Sunbittern Facts and Photos

Information about the Bird Sunbittern

The sunbittern (Eurypyga helias) is a bittern-like bird of tropical regions of the Americas, and the sole member of the family Eurypygidae (sometimes spelled Eurypigidae) and genus Eurypyga. It ranges from Guatemala to southern Peru, showing three extant subspecies. The sunbittern shows both morphological and molecular similarities with the kagu (Rhynochetos jubatus) of New Caledonia, indicating an gondwanic origin, being both placed in the clade Eurypygiformes.

The sunbittern is usually placed in the Gruiformes, but this was always considered preliminary. Altogether, the bird is most similar to another bird that was provisionally placed in the Gruiformes, the kagu (Rhynochetos jubatus). Molecular studies seem to confirm that the kagu and sunbittern are each other's closest living relatives and have a similar wing display. They are probably not Gruiformes (though the proposed Metaves are just as weakly supported). Altogether, the two species seem to form a minor Gondwanan lineage which could also include the extinct adzebills and/or the mesites, and is of unclear relation to the Gruiformes proper. Notably, the kagu and mesites also have powder down.
There were formerly two species (E. helias and E. major), but now E. helias is divided into three subspecies differentiated by plumage characters and size. The three subspecies are apparently allopatric.
The bird has a generally subdued coloration, with fine linear patterns of black, grey and brown. Its remiges however have vividly colored middle webs, which with wings fully spread show bright eyespots in red, yellow, and black. These are shown to other sunbitterns in courtship and threat displays, or used to startle potential predators. Male and female adult sunbitterns have can be differentiated by small differences in the feather patterns of the throat and head. Like some other birds, the sunbittern has powder down.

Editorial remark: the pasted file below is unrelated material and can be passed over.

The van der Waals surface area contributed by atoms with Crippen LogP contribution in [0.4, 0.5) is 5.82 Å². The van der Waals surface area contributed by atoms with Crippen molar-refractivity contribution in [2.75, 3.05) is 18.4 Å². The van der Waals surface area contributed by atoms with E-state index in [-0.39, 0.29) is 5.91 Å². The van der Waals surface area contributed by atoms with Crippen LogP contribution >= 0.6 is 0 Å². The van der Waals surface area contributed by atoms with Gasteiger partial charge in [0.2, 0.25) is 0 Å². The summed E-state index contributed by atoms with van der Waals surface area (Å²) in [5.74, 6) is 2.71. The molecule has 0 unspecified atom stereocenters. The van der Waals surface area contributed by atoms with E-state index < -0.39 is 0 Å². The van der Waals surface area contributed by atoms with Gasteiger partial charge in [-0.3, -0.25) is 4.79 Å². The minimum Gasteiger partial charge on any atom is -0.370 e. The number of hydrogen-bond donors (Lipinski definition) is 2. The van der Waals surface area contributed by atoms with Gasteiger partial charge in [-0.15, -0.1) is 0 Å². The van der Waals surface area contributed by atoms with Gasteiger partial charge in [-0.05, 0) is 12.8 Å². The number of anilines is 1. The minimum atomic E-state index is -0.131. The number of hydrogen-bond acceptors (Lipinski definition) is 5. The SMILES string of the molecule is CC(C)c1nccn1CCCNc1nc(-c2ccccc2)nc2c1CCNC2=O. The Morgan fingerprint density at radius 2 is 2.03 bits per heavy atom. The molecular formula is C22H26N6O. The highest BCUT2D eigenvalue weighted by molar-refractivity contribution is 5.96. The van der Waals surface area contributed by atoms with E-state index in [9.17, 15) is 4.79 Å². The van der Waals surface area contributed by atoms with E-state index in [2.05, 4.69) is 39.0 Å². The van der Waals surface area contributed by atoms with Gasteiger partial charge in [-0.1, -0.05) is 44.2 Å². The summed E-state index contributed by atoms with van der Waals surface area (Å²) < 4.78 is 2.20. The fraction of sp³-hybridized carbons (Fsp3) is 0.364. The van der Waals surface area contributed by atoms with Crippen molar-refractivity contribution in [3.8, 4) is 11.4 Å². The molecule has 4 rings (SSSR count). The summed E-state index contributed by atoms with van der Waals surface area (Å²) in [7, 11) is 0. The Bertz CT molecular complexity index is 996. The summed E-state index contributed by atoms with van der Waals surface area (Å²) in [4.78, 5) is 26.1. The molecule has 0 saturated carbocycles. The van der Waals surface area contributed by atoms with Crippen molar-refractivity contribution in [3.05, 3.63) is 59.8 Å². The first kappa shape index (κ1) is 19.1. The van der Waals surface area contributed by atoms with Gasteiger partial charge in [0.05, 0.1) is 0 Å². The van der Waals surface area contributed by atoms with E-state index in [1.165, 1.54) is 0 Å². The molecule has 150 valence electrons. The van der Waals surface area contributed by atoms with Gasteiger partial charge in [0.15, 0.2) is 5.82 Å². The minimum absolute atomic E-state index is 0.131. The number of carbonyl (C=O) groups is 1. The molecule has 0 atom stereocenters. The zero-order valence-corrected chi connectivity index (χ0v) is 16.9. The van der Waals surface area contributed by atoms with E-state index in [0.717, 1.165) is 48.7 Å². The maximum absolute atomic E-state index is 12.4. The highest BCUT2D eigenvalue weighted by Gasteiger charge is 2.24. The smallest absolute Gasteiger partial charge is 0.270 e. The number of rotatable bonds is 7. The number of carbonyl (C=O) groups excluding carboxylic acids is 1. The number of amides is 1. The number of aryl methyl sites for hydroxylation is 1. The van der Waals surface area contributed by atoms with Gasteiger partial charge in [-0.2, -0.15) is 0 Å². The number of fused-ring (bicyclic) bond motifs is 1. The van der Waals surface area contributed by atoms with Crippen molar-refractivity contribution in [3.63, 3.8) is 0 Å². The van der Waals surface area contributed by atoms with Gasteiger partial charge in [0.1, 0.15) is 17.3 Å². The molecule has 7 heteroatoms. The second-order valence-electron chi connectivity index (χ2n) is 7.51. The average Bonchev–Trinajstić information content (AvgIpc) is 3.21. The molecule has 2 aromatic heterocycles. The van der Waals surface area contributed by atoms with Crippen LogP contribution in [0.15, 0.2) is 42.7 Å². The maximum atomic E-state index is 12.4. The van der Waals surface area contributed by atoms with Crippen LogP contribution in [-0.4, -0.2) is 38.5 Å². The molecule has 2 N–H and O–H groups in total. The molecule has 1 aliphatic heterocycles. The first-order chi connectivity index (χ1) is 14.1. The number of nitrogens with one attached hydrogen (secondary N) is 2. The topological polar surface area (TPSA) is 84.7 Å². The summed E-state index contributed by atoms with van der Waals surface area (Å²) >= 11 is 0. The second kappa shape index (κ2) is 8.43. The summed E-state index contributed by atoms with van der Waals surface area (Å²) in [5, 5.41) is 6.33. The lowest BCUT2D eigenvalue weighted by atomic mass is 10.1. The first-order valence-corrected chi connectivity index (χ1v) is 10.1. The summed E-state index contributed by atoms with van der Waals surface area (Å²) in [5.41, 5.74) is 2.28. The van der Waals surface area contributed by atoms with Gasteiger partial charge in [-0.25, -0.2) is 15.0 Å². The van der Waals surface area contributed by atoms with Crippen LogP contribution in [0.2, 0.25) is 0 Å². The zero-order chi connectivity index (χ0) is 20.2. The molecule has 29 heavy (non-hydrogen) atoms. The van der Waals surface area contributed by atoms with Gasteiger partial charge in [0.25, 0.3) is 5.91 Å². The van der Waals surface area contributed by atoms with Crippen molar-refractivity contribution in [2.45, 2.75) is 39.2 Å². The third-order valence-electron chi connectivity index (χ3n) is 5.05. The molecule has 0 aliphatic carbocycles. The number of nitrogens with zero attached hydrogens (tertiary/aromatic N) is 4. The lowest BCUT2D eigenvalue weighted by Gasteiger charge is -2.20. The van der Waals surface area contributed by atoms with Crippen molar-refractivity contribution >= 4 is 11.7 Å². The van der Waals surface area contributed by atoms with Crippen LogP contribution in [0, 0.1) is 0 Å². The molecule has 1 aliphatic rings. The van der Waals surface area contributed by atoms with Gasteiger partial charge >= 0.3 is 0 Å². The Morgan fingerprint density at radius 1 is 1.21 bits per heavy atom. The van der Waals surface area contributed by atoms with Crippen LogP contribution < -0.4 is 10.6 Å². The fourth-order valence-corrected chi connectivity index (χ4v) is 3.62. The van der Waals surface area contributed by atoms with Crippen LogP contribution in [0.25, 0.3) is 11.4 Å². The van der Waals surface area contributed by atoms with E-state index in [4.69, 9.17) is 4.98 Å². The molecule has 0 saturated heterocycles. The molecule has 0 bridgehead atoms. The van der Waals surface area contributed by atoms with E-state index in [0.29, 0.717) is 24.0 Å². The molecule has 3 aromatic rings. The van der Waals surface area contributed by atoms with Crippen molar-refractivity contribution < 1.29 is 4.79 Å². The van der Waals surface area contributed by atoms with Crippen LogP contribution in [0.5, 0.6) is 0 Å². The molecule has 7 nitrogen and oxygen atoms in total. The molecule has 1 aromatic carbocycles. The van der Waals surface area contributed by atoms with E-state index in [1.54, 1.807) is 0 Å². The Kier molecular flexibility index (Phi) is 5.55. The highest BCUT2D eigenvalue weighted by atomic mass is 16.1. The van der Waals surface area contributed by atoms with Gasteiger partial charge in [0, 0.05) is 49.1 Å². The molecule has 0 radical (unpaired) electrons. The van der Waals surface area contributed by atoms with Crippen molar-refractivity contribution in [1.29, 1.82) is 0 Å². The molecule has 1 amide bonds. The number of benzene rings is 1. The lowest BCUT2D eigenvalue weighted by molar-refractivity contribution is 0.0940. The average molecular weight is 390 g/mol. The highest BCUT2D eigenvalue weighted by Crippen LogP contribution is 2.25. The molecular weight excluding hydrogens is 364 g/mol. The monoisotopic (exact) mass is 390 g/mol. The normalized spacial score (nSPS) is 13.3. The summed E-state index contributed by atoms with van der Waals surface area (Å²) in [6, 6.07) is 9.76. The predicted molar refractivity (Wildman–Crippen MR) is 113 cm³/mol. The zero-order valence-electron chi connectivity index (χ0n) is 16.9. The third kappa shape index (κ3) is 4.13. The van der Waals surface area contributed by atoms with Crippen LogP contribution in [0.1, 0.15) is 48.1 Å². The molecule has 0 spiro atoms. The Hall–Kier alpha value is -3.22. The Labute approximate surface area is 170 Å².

The sunbittern has a long and pointed bill, a short hallux as in shorebirds and rails, and orange-yellow feet in the lowland individuals in the east of the Andes, while those of the Central America species (E. h. major) are much redder.
The sunbittern's range extends from Guatemala to Brazil, in the humid Neotropical forests, generally with and open understorey and near rivers and streams. The species may also be present in southern Mexico. It has been traditionally reported from the Atlantic slope of Chiapas, but no specimens are known and there have been no recent records.
The sunbittern is a non-migrant bird that is normally found foraging on the ground and scratching for insects. They are cryptic birds that display their large wings, that exhibits a pattern that resemble eyes, when they feel threatened. Sunbitterns start nesting in the early wet season and before it starts they make flight displays 10-15 m high in the forest canopy. They build open nests in trees, and lay two eggs with blotched markings. The young are precocial, but remain in the nest for several weeks after hatching.

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